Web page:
I was visiting my Mum in hospital over Christmas and suddenly became aware that I was talking about the price of potatoes. I wisely stopped short of telling how I had bought 2 bags of organic spuds on special offer for just £2 the previous day! Once I realised the mundane nature of my conversation, it struck me as so absurd I was stricken with a bout of hysteria that left me unable to speak for 10 minutes or so, no doubt to the relief of the other family members present.
You see, I find frugality and penny pinching totally dull. Having said that, whereas 6 years ago I wouldn’t have been able to tell you the price of butter, times have changed. I’m now a dab hand at rustling up a feast using ingredients from the ‘reduced for quick sale’ bin at the supermarket and can sniff out a bargain a mile off these days. There seems to be an assumption that preserving is part of a ‘make do and mend’ mindset but for me it is far from that. It is primarily about the quality of the food we eat, taking notice of and making use of what is often right there on our doorstep, respecting those ingredients and reducing waste in the process. At the same time, by following the seasons through ingredients it certainly reminds me to savour the seasons, so time doesn’t simply pass by in a heartbeat.
I’ve been wanting to make my own butter for ages. Having read quite a bit about it, it was a matter of finding the raw ingredient, to have a go. Last June my wonderful canning chum Tigress wrote here about making enough butter to see her through the year, freezing the butter and bi-product buttermilk. Much respect Tigress, who having driven to Vermont to collect the cream, then hand churned it one Mason jar at a time!
Nothing quite so romantic or arduous for me, I was just waiting for the cream to appear at the supermarket on special offer, then my trusty vintage Kenwood Chef would do the hard work for me. With Netherend Dairy just down the road producing butter that is highly appreciated in foodie circles, there is hardly much point in making my own unless the cream comes at a bargain price. Seemingly, once Christmas is out of the way, the supermarkets have plenty of excess cream going cheap, ridiculously cheap. To make butter you need normal double or whipping cream, not the UHT longlife stuff. I bought up plenty last week and have been pleasantly surprised by how much butter it has turned into, much more than I’d expected. Being short of freezer space I now have the problem of where to put it!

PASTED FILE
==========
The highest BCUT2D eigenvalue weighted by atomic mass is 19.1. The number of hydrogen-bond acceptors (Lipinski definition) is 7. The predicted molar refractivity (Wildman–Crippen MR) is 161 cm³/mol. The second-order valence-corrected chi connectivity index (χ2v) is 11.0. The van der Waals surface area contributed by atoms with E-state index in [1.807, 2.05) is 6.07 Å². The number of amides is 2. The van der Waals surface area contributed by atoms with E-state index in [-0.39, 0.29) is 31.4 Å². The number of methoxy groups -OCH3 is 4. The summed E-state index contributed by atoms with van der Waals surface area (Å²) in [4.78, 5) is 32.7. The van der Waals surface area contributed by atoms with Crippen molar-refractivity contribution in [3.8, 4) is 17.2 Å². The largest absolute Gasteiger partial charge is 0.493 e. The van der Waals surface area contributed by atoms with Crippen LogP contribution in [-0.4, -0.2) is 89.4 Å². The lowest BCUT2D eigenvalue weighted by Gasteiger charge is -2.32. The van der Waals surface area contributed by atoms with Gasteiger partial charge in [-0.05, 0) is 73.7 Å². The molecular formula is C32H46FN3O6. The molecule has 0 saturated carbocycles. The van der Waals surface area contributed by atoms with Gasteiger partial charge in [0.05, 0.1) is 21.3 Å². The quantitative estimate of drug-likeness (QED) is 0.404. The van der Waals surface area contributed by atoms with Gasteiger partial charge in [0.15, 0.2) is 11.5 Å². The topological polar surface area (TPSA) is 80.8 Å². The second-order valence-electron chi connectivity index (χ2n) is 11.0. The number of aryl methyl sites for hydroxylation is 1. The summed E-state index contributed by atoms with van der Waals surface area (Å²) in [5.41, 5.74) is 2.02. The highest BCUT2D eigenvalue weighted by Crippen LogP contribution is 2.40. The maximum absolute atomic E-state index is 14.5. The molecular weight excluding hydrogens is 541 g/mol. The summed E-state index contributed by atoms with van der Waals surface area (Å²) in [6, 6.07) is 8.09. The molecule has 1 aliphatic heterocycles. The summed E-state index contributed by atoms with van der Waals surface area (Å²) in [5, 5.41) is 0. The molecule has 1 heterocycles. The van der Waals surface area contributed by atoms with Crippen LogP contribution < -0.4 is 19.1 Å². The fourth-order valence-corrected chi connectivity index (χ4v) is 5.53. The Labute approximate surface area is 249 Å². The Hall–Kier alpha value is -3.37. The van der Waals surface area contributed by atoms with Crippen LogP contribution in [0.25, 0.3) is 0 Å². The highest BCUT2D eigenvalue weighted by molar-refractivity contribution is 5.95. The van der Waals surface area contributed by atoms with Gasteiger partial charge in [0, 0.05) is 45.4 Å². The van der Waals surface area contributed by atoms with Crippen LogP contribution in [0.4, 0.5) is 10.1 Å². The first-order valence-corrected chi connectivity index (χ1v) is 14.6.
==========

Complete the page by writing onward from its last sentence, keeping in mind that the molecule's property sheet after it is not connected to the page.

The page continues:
HOW TO MAKE BUTTER
900ml (32 fl oz) double cream produced 468g (1 lb) butter and 285ml (1/2 pt) buttermilk
Using a Kenwood Chef or other stand mixer fitted with paddle or ‘K’ beater, beat the cream on a medium speed for approximately 10 minutes, keeping a keen eye on it towards the end. The cream will thicken then begin to stiffen, then in an instant the butter and buttermilk separate. At that moment you need to be ready to turn the mixer off, otherwise the buttermilk sloshes all over the place.
Pour into a sieve, collecting the buttermilk in a bowl underneath. The butter needs to be washed in water to remove any other buttermilk trapped inside it. Some people use their hands to mash the butter under a running tap, others use a potato masher. Whichever method you choose, the water needs to run clear as any buttermilk remaining will encourage the butter to go rancid quicker.
Once all the buttermilk is away you can press the butter into a bowl or give it a good wacking with butter pats, which leave lovely traditional ridge patterns on the surface. If you wish to add salt then this is the time to work it through the butter so it is evenly distributed. The butter can be wrapped in waxed paper or placed in sealed storage boxes before freezing. The buttermilk can be used for baking and I have frozen some in smaller cup-sized containers so they are handy sized for when I want to make scones, soda bread or my blueberry buttermilk and almond cake - yum!
This apricot vanilla buttermilk scone recipe is another great way of using both butter and buttermilk. I love making these for breakfast as they aren’t too sweet and are soft enough to be eaten without any extra butter spread on them. You can of course add a dollop of jam if you really have too and serve them for tea later in the day.
APRICOT VANILLA BUTTERMILK SCONES
Makes approx 10 small, 5cm (2in) diameter scones
60g (2oz) dried apricots, soak in boiling water for an hour or more, drain then pat dry with kitchen towel before chopping into small chunks
225g (8oz) self-raising flour
pinch of salt
75g (3oz) butter
30g (1oz) caster sugar
1tsp vanilla extract
4-6 Tbsp buttermilk, plus a bit more if needed and to brush the tops
Pre heat the oven to 220C (425F) Mk7
Sift the flour and salt into a bowl. Cut the butter into pieces and rub into the flour until the mixture resembles breadcrumbs. Add the sugar and dried apricots. Mix the vanilla extract into the buttermilk and add it to the flour mixture, working quickly with a fork to form a dough which is soft but not sticky. Bring the mixture together and with floured hands press it onto a floured surface so it is about 2.5cm (1 in) thick.
Cut out scones and place on a greased baking tray. Push the dough offcuts together again and cut the last scone or 2 from that, so none goes to waste. Brush the tops with buttermilk and sprinkle with flaked almonds. Bake for 15-20 minutes until they are risen and starting to be tinged golden. Remove from oven and eat them warm. They are lovely split and toasted later on too.
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